We were having hard time keeping it redundant and keeping it cool. It was built with one foot of raised floor and, with all the mechanical inside the data center, we lost square footage.

We began to look for alternative places. We also were really fortunate in the timing of our data center review. HP was just beginning their build of the six big facilities that they ended up building or remodeling, and so we were able to get good HP internal expertise to help us as we were beginning our decision of design and building our data center.

The problem with collocation back in those days of 2006, 2007, and 2008, was that there was a premium for space.

So, we really were fortunate to have experts give us some advice and counsel. We did look at collocation. We also looked at other buildings, and we even looked at building another data center on our campus.

As we did our economics, it was just better for us to be able to build our own facility. We were able to find land northwest of San Antonio, where several data centers have been built. We began our own process of design and build for 20,000 square feet of raised floor and began our consolidation process.

Power and cooling are just becoming an enormous problem and most of this because virtualization blades and other technologies that you put in a data center just run a little hotter and they take up the extra power. It's pretty complex to be able to balance your data center with cooling and power, also UPS, generators, and things like that. It just becomes really complex. So, building a new data center really put us in the forefront.

We had a joint team of HP and the Valero Program Management Office. It went really well the way that was managed. We had design teams. We had people from networking architecture, networking strategy and server and storage, from both HP and Valero, and that went really well. Our construction went well. Fortunately, we didn’t have any bad weather or anything to slow us down; we were right on time and on budget.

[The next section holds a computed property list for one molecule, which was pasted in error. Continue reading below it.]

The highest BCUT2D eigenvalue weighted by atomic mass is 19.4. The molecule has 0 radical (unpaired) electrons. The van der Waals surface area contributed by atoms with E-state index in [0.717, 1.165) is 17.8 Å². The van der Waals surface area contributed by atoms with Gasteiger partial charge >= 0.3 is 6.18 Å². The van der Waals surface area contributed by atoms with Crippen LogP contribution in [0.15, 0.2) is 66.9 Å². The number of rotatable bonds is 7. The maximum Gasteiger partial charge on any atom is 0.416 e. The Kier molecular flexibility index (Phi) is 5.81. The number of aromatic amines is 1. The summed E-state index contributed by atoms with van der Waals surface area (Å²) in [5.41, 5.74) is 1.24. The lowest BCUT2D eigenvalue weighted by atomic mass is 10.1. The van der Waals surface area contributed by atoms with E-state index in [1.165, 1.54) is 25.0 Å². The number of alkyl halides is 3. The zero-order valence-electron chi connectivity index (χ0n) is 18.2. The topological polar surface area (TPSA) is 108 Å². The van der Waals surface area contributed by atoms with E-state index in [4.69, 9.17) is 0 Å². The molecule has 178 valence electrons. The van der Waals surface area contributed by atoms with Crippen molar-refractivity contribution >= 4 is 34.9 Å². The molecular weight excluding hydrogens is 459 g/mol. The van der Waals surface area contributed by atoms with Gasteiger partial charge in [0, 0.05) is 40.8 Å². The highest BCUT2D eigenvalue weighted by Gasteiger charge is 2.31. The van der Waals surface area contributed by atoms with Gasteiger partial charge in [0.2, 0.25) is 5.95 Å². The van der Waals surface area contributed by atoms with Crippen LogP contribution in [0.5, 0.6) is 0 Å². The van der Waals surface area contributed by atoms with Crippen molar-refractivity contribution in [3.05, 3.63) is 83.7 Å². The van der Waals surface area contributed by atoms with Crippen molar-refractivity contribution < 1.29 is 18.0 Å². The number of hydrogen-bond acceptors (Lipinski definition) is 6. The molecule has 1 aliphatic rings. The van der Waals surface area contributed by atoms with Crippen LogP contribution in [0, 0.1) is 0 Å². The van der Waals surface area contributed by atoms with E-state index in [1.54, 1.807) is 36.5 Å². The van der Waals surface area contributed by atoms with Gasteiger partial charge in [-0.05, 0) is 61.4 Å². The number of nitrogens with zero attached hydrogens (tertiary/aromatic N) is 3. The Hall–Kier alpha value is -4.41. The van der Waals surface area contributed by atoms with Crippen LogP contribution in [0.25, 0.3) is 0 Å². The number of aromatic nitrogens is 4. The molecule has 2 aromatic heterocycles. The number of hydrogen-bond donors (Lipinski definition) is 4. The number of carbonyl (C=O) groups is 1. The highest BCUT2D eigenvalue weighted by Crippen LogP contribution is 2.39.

Probably the most complex was the migration, and we had special migration plans. We got help from the migration team at HP. That was successful, but it took a lot of extra work.

Probably we'd put more project managers on managing the project, rather than using technical people to manage the project. Technical folks are really good at putting the technology in place, but they really struggle at putting good solid plans in place. But overall, I'd just say that migration is probably the most complex.

Bennett: Modernizing your infrastructure brings energy benefits in its own right, and it enhances the benefits of your virtualization and consolidation activities.

We certainly recommend that people take a look at doing these things. If you do some of these things, while you're doing the data center design and build, it can actually make your migration experience easier. You can host your new systems in the new data center and be moving software and processes, as opposed to having to stage and move servers and storage. It's a great opportunity.

It's a great chance to start off with a clean networking architecture, which also helps both with continuity and availability of services, as well as cost.

It can be a big step forward in terms of standardizing your IT environment, which is recommended by many industry analysts now in terms of preparing for automation or to reduce management and maintenance cost. You can go further and bring in application modernization and rationalization to take a hard look at your apps portfolio. So, you can really get these combined benefits and advantages that come from doing this.

Listen to the podcast. Find it on iTunes/iPod and Podcast.com. Read a full transcript or download a copy. Sponsor: HP.

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Published by: IT Analysis Communications Ltd.